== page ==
Based on Masamune Shirow’s manga Ghost In The Shell, the adventures of Major Motoko Kusanagi were originally filmed as Mobile Armored Riot Police: Ghost In The Shell in 1995. With a dedicated and fiercely protective fanbase, the announcement of an American remake was contentious from the outset, not least for the casting of Scarlett Johansson as the cyborg counter-cyberterrorist field commander now simply known as “the Major.”
Having passed through at least three writing teams since 2008 when the rights were acquired by Dreamworks, the new version of Ghost in the Shell is directed by Snow White and the Huntsman’s Rupert Sanders, only his second film, with an international cast which includes Game of Thrones’ Pilou Asbæk, Battle Royale‘s Takeshi Kitano, Godzilla‘s Juliette Binoche and I Origins‘ Michael Pitt.
Scheduled for release on 31st March 2017, after a series of brief teases the first trailer has been released and the team offer their opinions.
Matthew Rutland – I love Anime, and Ghost in the Shell is very much a classic and rightly sits alongside the likes of Akira and the creations of Studio Ghibli. What never seems to work, like most media, is the translation to live action. Just like with video games, there are several dozen awful ones for every one which manages to be okay or mediocre.
This, unfortunately, looks a firm favourite for the awful category. Scarlett Johansson looks a sure fire bet for the Razzies with another lurid, over-the-top display in yet another pre-pubescent boy’s fantasy, all style and no content, and certainly captures none of the aesthetic, charm or appeal of the anime. This looks more like it belongs with other awful action-adventure films like Aeon Flux which couldn’t bring to life the animated story.
This is joining the ranks of Attack on Titan and Black Butler in the “to be avoided” stakes. Of course, with the granddaddy of them all Akira due for production, it seems more like Hollywood is again plundering the Asian world of entertainment, looking for a quick buck over, god forbid, an original premise. I’d rather sit and watch Akame ga Kill! again and suffer the feels than see this trailer once more.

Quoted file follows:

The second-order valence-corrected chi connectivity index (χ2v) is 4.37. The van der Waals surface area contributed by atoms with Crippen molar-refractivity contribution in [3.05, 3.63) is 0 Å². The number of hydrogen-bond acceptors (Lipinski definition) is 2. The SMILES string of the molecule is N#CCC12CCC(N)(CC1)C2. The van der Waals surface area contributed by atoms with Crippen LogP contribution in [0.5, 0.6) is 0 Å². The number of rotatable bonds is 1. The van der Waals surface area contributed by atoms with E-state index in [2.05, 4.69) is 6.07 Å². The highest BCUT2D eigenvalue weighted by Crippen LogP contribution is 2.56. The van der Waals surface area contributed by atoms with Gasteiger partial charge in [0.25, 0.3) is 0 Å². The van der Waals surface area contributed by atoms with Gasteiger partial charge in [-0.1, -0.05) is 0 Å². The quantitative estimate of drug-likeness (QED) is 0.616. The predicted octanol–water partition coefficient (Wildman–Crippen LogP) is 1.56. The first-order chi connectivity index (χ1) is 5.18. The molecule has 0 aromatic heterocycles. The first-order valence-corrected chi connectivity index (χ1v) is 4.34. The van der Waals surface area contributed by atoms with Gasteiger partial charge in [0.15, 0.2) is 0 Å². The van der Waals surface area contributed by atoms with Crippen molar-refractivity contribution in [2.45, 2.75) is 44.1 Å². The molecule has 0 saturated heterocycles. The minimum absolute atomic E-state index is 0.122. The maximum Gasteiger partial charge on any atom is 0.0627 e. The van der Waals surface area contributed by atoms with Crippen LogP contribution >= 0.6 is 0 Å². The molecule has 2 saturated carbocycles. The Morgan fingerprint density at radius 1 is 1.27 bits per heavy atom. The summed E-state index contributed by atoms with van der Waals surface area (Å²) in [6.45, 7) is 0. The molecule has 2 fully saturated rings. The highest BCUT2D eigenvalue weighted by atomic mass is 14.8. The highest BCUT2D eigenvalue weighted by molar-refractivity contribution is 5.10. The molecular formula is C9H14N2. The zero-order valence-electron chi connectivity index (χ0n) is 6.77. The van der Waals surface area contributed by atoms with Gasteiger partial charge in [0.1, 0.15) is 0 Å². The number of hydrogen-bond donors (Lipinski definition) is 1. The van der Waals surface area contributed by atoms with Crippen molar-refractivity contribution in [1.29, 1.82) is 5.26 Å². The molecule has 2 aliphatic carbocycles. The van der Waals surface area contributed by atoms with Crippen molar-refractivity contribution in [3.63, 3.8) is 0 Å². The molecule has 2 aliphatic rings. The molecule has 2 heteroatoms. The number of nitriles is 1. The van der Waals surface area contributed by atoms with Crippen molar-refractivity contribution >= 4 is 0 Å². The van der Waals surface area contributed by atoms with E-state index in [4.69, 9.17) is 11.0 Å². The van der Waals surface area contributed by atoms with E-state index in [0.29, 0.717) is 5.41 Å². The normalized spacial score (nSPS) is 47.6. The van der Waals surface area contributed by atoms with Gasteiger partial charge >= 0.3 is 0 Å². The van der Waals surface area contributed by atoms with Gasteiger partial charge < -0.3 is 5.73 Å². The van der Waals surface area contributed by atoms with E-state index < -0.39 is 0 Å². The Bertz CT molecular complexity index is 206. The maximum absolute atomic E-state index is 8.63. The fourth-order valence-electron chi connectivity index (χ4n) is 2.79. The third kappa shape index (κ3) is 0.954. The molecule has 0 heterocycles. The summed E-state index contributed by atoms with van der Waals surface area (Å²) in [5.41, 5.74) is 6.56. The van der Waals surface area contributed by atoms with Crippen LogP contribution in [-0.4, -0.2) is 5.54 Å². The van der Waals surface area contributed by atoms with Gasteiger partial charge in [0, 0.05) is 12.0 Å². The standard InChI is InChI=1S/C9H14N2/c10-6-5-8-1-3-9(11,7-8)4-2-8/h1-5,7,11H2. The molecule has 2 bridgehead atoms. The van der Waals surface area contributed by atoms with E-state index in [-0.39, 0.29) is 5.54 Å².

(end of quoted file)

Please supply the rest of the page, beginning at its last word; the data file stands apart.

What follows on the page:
Adam Dworak – I enjoyed this trailer a lot. It looks fantastic, with its full palette of colours and unusual graphical style. It’s very heavily dependent on the digital effects but it works very well.
In my opinion use of computer generated images is the only way to successfully transfer a comic book to a big screen. That is why Marvel fails – you can’t tell comic book story simply by transferring it to the real world, it doesn’t work, it doesn’t look right. You need to create a whole consistent universe. Ghost in The Shell seems to be doing it right.
It reminds me a lot of The Fifth Element or Blade Runner. I just hope that a relatively inexperienced director such as Rupert Sanders will be able to balance the movie so the visuals won’t overshadow the actual story and Ghost In The Shell won’t become next Aeon Flux or Ultraviolet.
My only problem is Scarlett Johansson. I understand that the main character, the Major, is a full-body prosthesis augmented-cybernetic human but giving this role to Scarlett who has the acting skills of a mannequin is a bit too much.
Dario Persechino – It looks visually interesting. Scarlett Johansson is consistently good, and I’m sure this will be no exception but the casting of her as Major Kusanagi still leaves a sour taste. Even with an amazing performance this will be marred by whitewashing.
The cityscapes caught my attention more than the action scenes and they do look like something new but also Blade Runner-ish, large television billboards are now large hologram faces, I like the evolution of that.
Without a strong knowledge of the source material there’s nothing in the trailer to grab me that this is a “must see” and with the casting choices it may struggle to draw in die-hard fans of the extremely popular original material.
As it is, I will probably see it but first I’m going to go and finally watch the Anime.
Michael Flett – I’m another one who genuinely doesn’t know the original other than a title and reputation, though it is getting re-released early next year if memory serves so I might get the chance to catch it before this comes out.